The boss in the mirror


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After hitting the mid-century mark, legions of East Siders, West Siders, downtowners, Chelsea and Hell’s Kitchen residents are mustering the courage, and cash, to go into business for themselves


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  • “Willing and ready learners”: social media event at the Senior Planet Exploration Center in Chelsea. Photo: Ashad Hajela



“Ask most New Yorkers to picture an entrepreneur, and they imagine a 20- or 30-something in jeans and sneakers. But the face of entrepreneurship across New York City is changing.”

Center for an Urban Future report



The Upper West Side boasts more entrepreneurs among the over-50 set than any other neighborhood in the city — and the Upper East Side is a close second, a new research report found.

But when it comes to becoming one’s own boss at the age of 60 and up, the UES takes the lead — and the UWS trails ever so slightly, according to data from the Center for an Urban Future.

The boomer generation is reinventing the workplace. The phenomenon is called “encore entrepreneurship.” And its growth, from the Battery to central Harlem has been turbo-charged, the think tank determined.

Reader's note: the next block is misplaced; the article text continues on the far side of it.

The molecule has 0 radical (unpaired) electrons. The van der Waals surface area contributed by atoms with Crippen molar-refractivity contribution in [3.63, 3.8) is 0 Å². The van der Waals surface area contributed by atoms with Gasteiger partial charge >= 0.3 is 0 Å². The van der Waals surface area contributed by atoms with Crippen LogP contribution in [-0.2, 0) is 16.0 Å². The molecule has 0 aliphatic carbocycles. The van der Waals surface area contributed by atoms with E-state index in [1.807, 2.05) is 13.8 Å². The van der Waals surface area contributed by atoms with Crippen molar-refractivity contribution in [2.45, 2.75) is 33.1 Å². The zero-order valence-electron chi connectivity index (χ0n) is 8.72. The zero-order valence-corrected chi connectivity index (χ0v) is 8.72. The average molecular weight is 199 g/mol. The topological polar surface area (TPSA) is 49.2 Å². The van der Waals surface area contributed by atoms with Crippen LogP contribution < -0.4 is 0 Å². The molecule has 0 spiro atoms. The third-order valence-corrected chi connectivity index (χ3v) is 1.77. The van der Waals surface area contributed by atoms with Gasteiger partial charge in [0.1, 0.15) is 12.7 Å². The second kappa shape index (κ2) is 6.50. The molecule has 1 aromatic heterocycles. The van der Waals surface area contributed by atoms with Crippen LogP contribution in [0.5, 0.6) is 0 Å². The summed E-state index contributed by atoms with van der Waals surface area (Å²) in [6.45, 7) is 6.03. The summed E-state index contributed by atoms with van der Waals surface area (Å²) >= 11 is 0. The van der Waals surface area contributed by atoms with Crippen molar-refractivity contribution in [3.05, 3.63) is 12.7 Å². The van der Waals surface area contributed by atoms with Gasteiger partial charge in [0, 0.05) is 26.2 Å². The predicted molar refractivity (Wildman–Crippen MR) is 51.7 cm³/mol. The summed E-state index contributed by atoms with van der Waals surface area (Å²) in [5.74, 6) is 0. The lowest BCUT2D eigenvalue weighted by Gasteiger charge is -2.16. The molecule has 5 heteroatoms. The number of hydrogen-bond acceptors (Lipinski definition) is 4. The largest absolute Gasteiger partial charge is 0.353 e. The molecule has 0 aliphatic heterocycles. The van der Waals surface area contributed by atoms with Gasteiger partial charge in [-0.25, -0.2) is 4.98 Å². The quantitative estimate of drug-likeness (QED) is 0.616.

In the past decade, the ranks of self-employed Manhattan residents 50 and over soared 19 percent, to 72,996 from 61,159, researchers found, while those aged 60-plus shot up 32 percent, to 41,190 from 31,152.

Bottom line: Nearly one out of every three borough residents north of five decades, or 30.3 percent, is now working for themselves, and the self-employment rate downtown stands at 40 percent, the data shows.

Fueling the surge in business activity among 50-, 60- and 70-somethings is the graying of the city’s population — the 50-plus census has leaped over 10 percent since 2010 — along with ever-increasing lifespans and the accompanying need for older New Yorkers to develop new income streams.

Other factors include the lingering fallout from the layoffs of the Great Recession, the tough odds seniors face in the job market, persistent age discrimination in the workplace, the rise of the gig economy, the fall of both start-up costs and barriers to entry due to advances in technology — and even the relative ease of setting up limited liability companies.

“Folks in their 50s and 60s who’ve spent 30-plus years in larger companies are now leveraging their professional experience in the workforce,” said Eli Dvorkin, managing editor of the research institute. “They’ve got a lot to offer. And they’re trying to go it alone.”

Many first-time business builders reinvent themselves as independent consultants or freelancers, deploying the intimate knowledge of their industries they developed as employees to provide similar services to customers, he said.

But others venture into largely unchartered waters, Dvorkin said. Like the ex-corporate lawyer who created an LLC for a nutritional dog-treat venture, Kalo Karma. Or the former advertising executive who started a food-manufacturing business and produces vegan tempeh, an artisanal meat substitute consisting of organic grains and fermented beans.